Everyone, it seems, is trying to take the pulse of the electorate—Americans who, as the saying goes, vote with their feet and may well decide the fate of this effort to change the American way of health care. The pollsters, the wordsmiths, the PR firms, and the stealth groups have been out in full force, trying to influence the hearts and minds of people turning out at town hall meetings. All this leaves reporters in a pickle, though: How do they know what people really think? So we at Campaign Desk decided to use that age-old reporting tool—the man-on-the-street interview—and set out to look at what men and women we met have to say about health reform. The series is archived here.
We have come to believe that the entire debate, its complexity and its nuances, has been taking place 30,000 feet above the heads of people in whose name the reform battle is being waged. Our interviews confirmed that observation. Of course, our results are not scientific, but we think they offer some pretty good clues to the way ordinary Americans are thinking. Too many people we met are not engaged, have heard lots of wrong information, and have no idea what reform means to them.
Wal-Mart, the shopping mecca for middle America, was high on our list of places to gauge the thinking of ordinary folks. People with their grocery carts brimming had certainly heard of the health reform debate. Two things stood out from my Wal-Mart interviews. The “death panels” provoked a strong reaction, leading me to believe it may be the issue that has penetrated the psyche the deepest so far in this debate. People were firm in their principles. But sometimes they seemed to mix them in odd sorts of ways.
I hardly had the words “health care” out of my mouth when eighty-one-year old Russell Fullem, a long-time resident of Honesdale in northeastern Pennsylvania, boomed: “I believe we should have the same insurance as Sen. Kennedy had, and I will broadcast that everywhere.” Fullem seemed to be saying he was in favor of health care equity, amplifying his point this way: “I want the same insurance to go to the biggest and best hospital in the world to take care of my cancer [if he gets it].”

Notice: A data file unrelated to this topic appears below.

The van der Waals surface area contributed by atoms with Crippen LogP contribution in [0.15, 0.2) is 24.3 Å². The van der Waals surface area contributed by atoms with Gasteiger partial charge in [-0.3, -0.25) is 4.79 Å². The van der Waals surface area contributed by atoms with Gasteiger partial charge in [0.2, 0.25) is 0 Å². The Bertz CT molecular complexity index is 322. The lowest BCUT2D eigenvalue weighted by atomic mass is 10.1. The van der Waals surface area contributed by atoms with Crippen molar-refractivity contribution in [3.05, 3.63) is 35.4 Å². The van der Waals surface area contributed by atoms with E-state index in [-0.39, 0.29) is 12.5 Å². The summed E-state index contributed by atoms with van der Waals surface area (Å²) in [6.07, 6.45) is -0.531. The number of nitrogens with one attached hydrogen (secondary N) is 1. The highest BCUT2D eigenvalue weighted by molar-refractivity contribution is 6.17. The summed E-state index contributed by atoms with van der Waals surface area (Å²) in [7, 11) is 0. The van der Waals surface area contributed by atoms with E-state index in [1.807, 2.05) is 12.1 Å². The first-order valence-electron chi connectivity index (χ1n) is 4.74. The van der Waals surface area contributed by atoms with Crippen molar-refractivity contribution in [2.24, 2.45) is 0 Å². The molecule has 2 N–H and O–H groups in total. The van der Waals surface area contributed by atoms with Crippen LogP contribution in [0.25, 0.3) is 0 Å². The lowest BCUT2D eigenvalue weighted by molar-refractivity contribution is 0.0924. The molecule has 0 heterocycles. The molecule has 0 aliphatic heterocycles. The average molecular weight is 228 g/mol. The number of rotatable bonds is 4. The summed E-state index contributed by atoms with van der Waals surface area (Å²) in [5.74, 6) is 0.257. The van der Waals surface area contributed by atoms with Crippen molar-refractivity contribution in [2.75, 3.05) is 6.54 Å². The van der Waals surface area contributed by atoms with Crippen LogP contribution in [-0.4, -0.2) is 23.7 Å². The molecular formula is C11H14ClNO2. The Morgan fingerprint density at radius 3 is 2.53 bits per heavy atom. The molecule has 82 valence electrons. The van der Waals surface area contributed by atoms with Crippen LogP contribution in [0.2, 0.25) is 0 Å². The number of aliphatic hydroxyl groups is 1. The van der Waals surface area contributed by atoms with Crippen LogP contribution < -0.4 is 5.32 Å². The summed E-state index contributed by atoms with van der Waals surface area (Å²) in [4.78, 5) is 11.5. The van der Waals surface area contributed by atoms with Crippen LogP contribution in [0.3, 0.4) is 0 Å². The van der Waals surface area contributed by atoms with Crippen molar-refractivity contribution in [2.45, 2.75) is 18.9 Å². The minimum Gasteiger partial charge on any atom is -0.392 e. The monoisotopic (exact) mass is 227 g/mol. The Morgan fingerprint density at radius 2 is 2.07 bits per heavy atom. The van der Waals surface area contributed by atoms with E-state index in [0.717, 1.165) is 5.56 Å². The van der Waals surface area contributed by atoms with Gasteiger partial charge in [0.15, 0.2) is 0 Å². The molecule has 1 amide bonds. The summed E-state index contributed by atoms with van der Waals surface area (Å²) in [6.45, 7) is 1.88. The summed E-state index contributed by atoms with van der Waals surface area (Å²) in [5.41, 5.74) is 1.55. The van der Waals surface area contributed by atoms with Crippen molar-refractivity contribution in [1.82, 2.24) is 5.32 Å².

But he didn’t want socialism—definitely not. Fullem told me that Vladimir Putin had told President Obama that his country had had enough socialism, so why should the U.S be getting it now? He believed that Obama himself had the best health care in the world, but “he’s trying to shove something down us that’s unrecognizable. It’s socialism,” he said.
What exactly is Obama’s plan? I asked. His answer: it was going to cost too much. I pressed for a few specifics, and Fullem, who considers himself a political independent leaning toward a constitutionalist, brought up the death panels. “If people are going to die, he [Obama] is going to put them to sleep. It’s like Soylent Green. That’s his health plan.” He asked if I had seen the movie. I nodded, and my mind raced back decades. He continued: “Why should we have to change for some dream plan that’s not going to work?”
Next, we discussed Medicare, which covers his medical expenses. I explained that it was social insurance, run by the government. “I have no dislikes about Medicare,” he said. “It’s a proven, government plan that works. If they want to build on it, that’s fine, but don’t change the whole goddamn thing.”
Chris and Danielle Oettinger were shopping with their two-month old daughter Laela—baby seat attached to their cart full of Huggies and food. They are a young family—he’s twenty-two and she’s twenty. Health insurance is a big problem. Danielle and the baby have Medicaid, but Chris is uninsured. Contrary to the conventional wisdom that young people don’t get sick and need insurance, Chris has needed a doctor a few times recently. He had stomach pains a few months ago and went to the hospital—a visit that cost the family $800, which they’re paying on an installment plan. Twice he had bronchitis, but saw the doctor only once—that bill came to $70.